When people work with attorneys to create wills, the self-proving affidavits attached to the wills are normally notarized. While this is a standard procedure, it is not required for last wills and testaments in New York. Instead, the state requires that testators have two witnesses sign along with the testator. The witnesses are not required to read the will. Instead, they simply sign acknowledging that the document is the person’s will and that they saw the testator sign it. However, there are benefits to having a will notarized even though it is not required.
Why should you have your will notarized?
After you die, your last will and testament will need to be presented to the court to be validated. If the will is not notarized, the witnesses to your will must be located and present testimony that they saw you sign it. If your will was created long before, the witnesses might have died or have moved away so that they are impossible to locate. When your will is notarized, the witnesses are attesting to the fact that they witnessed you signing your will on a specific date, meaning that their testimony will not be needed later as long as your will contains a self-proving affidavit that you and the witnesses sign. This allows your will to be filed with the court without any witness testimony.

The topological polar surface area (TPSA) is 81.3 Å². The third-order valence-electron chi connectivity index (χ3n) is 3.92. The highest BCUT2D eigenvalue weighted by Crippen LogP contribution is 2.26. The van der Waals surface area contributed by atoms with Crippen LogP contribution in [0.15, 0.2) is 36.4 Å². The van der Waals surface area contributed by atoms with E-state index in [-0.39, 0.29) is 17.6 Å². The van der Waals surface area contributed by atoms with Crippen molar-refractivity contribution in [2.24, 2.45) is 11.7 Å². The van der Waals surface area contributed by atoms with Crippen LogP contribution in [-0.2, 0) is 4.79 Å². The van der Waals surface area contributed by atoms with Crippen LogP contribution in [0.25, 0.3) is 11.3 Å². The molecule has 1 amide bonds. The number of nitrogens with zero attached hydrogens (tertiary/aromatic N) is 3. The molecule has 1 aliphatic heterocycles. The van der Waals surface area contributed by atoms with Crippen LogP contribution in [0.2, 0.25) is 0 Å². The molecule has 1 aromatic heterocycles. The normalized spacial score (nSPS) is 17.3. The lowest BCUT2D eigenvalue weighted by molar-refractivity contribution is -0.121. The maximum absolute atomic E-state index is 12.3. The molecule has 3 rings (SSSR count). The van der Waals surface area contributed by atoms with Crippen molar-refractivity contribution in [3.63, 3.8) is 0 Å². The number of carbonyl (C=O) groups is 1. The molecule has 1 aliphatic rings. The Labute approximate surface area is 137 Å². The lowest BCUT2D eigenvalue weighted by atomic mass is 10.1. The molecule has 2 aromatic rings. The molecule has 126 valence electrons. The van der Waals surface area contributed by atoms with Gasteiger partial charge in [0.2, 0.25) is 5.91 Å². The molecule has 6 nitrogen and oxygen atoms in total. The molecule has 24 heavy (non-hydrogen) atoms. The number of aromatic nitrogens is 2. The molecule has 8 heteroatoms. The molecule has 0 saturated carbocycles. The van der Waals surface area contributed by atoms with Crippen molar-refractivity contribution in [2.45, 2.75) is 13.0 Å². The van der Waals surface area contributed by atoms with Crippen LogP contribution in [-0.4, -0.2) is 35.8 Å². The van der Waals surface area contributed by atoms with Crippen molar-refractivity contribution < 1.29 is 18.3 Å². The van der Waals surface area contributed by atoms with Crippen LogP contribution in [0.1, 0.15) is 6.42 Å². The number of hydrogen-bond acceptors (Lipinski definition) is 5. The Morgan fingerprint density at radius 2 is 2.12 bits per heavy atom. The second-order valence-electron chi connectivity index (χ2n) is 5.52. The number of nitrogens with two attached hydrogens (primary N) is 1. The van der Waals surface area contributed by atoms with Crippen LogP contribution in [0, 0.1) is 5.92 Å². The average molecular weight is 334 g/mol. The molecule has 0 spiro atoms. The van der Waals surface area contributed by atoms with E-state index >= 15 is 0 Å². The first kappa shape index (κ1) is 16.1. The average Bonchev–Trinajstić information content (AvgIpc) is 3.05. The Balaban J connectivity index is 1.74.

What if an existing will does not have a self-proving affidavit?
If you have an existing will that is not notarized and does not contain a self-proving affidavit, you can add a self-proving codicil to reaffirm the will. This can allow your will to be filed with the court without having to locate witnesses.
People who want to create wills or have old wills that do not include self-proving affidavits might benefit from speaking with an experienced estate planning attorney. A lawyer might review existing wills to make sure that they still reflect the wishes of the testator and their family circumstances. A lawyer might also help to draft a self-proving codicil for an existing will so that locating witnesses will not be necessary.